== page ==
Eye Movement Desensitization and Reprocessing (EMDR)

Eye movement desensitization and reprocessing is a multistage therapy, typically using rapid eye movements or tapping in order to facilitate recovery from trauma. It is considered particularly effective for the treatment of anxiety, panic disorder, eating disorders, addictions, and especially posttraumatic stress disorder.

There are two unique characteristics of EMDR: it does not require talking about the triggering event(s) and the process follows a standardized protocol, regardless of practitioner. It appears to work by changing the individual's response to the memory of the trauma. EMDR is considered a brief therapy, often completed in as few as six to eight 90-minute sessions. The standard EMDR process consists of three segments and eight phases.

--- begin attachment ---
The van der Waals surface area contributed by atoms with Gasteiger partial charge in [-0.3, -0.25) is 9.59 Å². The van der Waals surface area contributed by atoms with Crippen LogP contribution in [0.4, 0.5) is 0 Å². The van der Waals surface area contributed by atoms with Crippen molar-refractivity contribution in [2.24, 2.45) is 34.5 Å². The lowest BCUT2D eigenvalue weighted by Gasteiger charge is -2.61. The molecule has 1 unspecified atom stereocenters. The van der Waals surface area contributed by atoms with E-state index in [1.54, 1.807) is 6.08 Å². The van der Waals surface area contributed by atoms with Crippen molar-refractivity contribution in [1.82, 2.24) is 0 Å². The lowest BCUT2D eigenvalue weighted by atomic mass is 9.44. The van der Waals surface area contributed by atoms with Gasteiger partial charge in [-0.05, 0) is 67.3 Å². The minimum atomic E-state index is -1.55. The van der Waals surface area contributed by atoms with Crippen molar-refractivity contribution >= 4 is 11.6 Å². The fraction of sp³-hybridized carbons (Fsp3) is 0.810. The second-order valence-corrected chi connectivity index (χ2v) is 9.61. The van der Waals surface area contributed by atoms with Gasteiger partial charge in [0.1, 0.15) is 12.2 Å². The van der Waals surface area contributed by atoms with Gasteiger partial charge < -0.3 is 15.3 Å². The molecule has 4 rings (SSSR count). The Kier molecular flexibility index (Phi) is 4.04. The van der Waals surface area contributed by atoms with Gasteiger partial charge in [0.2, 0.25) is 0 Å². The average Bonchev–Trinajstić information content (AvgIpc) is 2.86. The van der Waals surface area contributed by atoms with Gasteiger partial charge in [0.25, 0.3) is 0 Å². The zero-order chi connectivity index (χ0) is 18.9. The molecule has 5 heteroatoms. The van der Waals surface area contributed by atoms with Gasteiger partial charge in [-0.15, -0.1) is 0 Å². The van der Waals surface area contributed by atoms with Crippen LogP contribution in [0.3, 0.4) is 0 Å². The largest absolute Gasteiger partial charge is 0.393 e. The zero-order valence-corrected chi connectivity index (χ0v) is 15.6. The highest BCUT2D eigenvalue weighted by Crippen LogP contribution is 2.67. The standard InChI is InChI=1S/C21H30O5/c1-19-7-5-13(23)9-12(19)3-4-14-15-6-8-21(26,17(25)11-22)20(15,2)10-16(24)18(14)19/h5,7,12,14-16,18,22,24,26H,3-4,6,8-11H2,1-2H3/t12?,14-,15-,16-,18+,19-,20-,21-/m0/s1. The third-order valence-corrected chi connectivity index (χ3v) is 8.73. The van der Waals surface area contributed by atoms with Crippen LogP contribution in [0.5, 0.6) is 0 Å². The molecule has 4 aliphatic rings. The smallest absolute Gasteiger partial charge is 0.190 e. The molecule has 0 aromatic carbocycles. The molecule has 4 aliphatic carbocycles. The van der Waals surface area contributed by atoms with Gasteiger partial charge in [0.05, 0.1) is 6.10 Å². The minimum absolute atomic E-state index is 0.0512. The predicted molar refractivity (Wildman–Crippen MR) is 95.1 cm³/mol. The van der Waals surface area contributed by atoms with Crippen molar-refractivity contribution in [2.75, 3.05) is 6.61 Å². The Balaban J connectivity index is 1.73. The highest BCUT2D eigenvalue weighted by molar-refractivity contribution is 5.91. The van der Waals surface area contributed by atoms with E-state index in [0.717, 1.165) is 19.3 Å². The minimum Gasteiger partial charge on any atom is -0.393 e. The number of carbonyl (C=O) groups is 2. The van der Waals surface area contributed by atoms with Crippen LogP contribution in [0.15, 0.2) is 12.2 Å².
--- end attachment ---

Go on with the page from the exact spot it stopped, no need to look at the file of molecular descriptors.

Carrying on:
See also Post-traumatic stress syndrome.

Psychologist Hans Eysenck.

Psychologist Hans Eysenck.
(© Daily Mail/Rex/Alamy)



Shapiro, Francine. and Margo Silk Forrest. EMDR: The Breakthrough “Eye Movement” Therapy for Anxiety, Stress, and Trauma. 2 ed. New York: Basic Books, 2004.


Beaumont, Elaine, and Caroline Hollins Martin, “Using Compassionate Mind Training as a Resource in EMDR: A Case Study.” Journal of EMDR Practice and Research 7, no. 4 (2013): 186–99.

Greenwald, R., et al. “A Controlled Comparison of Eye Movement Desensitization & Reprocessing and Progressive Counting.” Journal of Aggression, Maltreatment, & Trauma 22, no. 9 (2013): 981–96.


U.S. Department of Veterans Affairs. “PTSD: National Center for PTSD, Treatment of PTSD.” http://www.ptsd.va.gov/public/treatment/therapy-med/treatment-ptsd.asp (accessed July 15, 2015).


Trauma Association of America, 650 Montana Ave., Ste. A, Las Cruces, NM, 88001, (575) 525-9511, https://www.traumacenters.org.

(MLA 8th Edition)